Politics

Pete Aguilar Announces Bid for Democratic Caucus Vice Chair Against Katherine Clark

Democrats have their second contested leadership race for the 116th Congress

Rep. Pete Aguilar, D-Calif., is running for Democratic Caucus vice chair. (Tom Williams/CQ Roll Call file photo)

House Democrats officially have their second contested leadership race, with California Rep. Pete Aguilar announcing Tuesday that he plans to run for Democratic Caucus vice chair. 

Aguilar will face Massachusetts Rep. Katherine Clark, who announced her plans to run for the position in July.  

The vice chair role will be open next year because its current occupant, California Rep. Linda Sánchez is running for caucus chair against yet another California Democrat, Rep. Barbara Lee.  New York Rep. Joe Crowley, the current caucus chairman, lost his primary and thus won’t be returning to Congress next year.

Aguilar, whip for the Congressional Hispanic Caucus, is probably best known for his efforts to find a legislative solution for so-called Dreamers, young undocumented immigrants that could face deportation if President Donald Trump’s efforts to end the Deferred Action for Childhood Arrivals program ultimately succeed in court.

He worked with California Republican Rep. Jeff Denham on a discharge petition to force a series of floor votes on various DACA solutions, but that effort ultimately fell short because not enough Republicans signed the petition.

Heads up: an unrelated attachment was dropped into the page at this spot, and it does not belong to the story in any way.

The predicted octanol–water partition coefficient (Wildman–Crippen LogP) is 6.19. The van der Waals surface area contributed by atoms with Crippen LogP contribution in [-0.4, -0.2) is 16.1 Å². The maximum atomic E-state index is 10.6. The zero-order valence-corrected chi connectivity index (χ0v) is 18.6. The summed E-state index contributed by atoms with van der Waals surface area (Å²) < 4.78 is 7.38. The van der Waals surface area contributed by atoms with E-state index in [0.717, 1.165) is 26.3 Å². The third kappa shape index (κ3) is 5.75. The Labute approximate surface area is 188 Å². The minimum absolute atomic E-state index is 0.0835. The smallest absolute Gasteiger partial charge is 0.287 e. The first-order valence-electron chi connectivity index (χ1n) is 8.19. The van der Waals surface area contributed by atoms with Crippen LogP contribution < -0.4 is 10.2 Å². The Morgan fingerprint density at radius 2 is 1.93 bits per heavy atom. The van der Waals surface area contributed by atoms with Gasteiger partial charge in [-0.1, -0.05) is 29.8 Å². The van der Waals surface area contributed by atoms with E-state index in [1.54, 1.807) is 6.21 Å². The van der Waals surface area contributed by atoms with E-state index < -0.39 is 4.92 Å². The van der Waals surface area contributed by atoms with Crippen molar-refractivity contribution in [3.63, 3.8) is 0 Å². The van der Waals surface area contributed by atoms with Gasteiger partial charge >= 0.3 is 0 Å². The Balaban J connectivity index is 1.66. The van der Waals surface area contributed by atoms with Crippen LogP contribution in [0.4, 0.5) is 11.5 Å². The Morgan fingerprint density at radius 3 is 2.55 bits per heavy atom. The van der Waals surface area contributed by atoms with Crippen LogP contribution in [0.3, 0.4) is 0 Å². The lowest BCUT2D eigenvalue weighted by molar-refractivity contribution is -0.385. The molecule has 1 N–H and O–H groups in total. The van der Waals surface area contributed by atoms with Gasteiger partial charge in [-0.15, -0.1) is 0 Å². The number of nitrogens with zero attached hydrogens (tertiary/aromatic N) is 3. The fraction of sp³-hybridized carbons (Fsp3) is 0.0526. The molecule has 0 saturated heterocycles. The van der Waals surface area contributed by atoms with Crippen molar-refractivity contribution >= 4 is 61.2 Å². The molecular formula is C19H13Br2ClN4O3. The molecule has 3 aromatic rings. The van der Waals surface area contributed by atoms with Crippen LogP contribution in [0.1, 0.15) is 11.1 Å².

“Thanks to the hard work of Democrats across the country, we are experiencing an outpouring of support for an agenda that puts working people first, expands access to affordable health care, and roots out the corruption that plagues Washington,” Aguilar said in a statement. “I’m running for Caucus Vice Chair because I believe that all Members of the Democratic Caucus should have a seat at the table as we work to advance that agenda.”

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Aguilar said he would focus on increasing cooperation within the caucus and providing excellent service to members. 

The Democratic caucus will hold leadership elections for the next Congress sometime in December. 

With “a firm belief that the strength of our Caucus lies in our diversity, I believe I can play a role to help the Caucus as we work to enact policies that work for the American people in the 116th Congress,” he said.

Both Aguilar and Clark would fulfill what some House Democrats see as a need for the next generation of leaders to step up.

Aguilar, 39, was elected in 2014 and Clark, 55, in a 2013 special election. 

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